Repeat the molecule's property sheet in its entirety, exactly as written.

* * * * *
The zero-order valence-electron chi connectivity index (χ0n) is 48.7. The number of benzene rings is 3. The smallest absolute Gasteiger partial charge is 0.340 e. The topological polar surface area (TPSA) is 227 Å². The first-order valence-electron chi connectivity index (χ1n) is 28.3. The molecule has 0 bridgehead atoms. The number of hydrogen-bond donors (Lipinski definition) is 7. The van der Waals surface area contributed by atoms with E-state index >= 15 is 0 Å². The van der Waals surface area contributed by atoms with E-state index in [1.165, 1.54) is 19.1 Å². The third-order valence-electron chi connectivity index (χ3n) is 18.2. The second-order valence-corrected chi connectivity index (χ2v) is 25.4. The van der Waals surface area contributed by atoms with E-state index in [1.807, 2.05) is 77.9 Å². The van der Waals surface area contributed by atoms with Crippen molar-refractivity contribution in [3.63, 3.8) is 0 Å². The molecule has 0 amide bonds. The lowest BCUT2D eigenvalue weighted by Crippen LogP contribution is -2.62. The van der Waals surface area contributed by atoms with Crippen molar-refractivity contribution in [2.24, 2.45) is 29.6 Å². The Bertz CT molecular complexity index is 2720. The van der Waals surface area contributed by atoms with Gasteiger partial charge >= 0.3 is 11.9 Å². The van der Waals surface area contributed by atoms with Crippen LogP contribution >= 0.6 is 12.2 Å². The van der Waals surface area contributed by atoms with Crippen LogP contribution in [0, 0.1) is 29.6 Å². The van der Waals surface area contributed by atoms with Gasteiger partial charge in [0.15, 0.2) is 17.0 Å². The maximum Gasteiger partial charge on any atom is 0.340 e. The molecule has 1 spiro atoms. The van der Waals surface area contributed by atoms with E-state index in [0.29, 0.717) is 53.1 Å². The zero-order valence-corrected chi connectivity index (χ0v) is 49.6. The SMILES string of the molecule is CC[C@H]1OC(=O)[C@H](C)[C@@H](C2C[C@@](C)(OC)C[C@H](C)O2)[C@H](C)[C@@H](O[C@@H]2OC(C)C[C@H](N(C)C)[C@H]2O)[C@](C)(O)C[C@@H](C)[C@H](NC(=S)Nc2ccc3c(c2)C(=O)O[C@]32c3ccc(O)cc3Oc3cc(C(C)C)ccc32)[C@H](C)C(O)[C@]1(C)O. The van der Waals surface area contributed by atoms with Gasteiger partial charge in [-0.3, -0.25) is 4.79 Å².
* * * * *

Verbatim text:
The zero-order valence-electron chi connectivity index (χ0n) is 48.7. The number of benzene rings is 3. The smallest absolute Gasteiger partial charge is 0.340 e. The topological polar surface area (TPSA) is 227 Å². The first-order valence-electron chi connectivity index (χ1n) is 28.3. The molecule has 0 bridgehead atoms. The number of hydrogen-bond donors (Lipinski definition) is 7. The van der Waals surface area contributed by atoms with E-state index >= 15 is 0 Å². The van der Waals surface area contributed by atoms with E-state index in [1.165, 1.54) is 19.1 Å². The third-order valence-electron chi connectivity index (χ3n) is 18.2. The second-order valence-corrected chi connectivity index (χ2v) is 25.4. The van der Waals surface area contributed by atoms with E-state index in [1.807, 2.05) is 77.9 Å². The van der Waals surface area contributed by atoms with Crippen molar-refractivity contribution in [3.63, 3.8) is 0 Å². The molecule has 0 amide bonds. The lowest BCUT2D eigenvalue weighted by Crippen LogP contribution is -2.62. The van der Waals surface area contributed by atoms with Crippen molar-refractivity contribution in [2.24, 2.45) is 29.6 Å². The Bertz CT molecular complexity index is 2720. The van der Waals surface area contributed by atoms with Gasteiger partial charge >= 0.3 is 11.9 Å². The van der Waals surface area contributed by atoms with Crippen LogP contribution >= 0.6 is 12.2 Å². The van der Waals surface area contributed by atoms with Crippen LogP contribution in [0, 0.1) is 29.6 Å². The van der Waals surface area contributed by atoms with Gasteiger partial charge in [0.15, 0.2) is 17.0 Å². The maximum Gasteiger partial charge on any atom is 0.340 e. The molecule has 1 spiro atoms. The van der Waals surface area contributed by atoms with E-state index in [0.29, 0.717) is 53.1 Å². The zero-order valence-corrected chi connectivity index (χ0v) is 49.6. The SMILES string of the molecule is CC[C@H]1OC(=O)[C@H](C)[C@@H](C2C[C@@](C)(OC)C[C@H](C)O2)[C@H](C)[C@@H](O[C@@H]2OC(C)C[C@H](N(C)C)[C@H]2O)[C@](C)(O)C[C@@H](C)[C@H](NC(=S)Nc2ccc3c(c2)C(=O)O[C@]32c3ccc(O)cc3Oc3cc(C(C)C)ccc32)[C@H](C)C(O)[C@]1(C)O. The van der Waals surface area contributed by atoms with Gasteiger partial charge in [-0.3, -0.25) is 4.79 Å².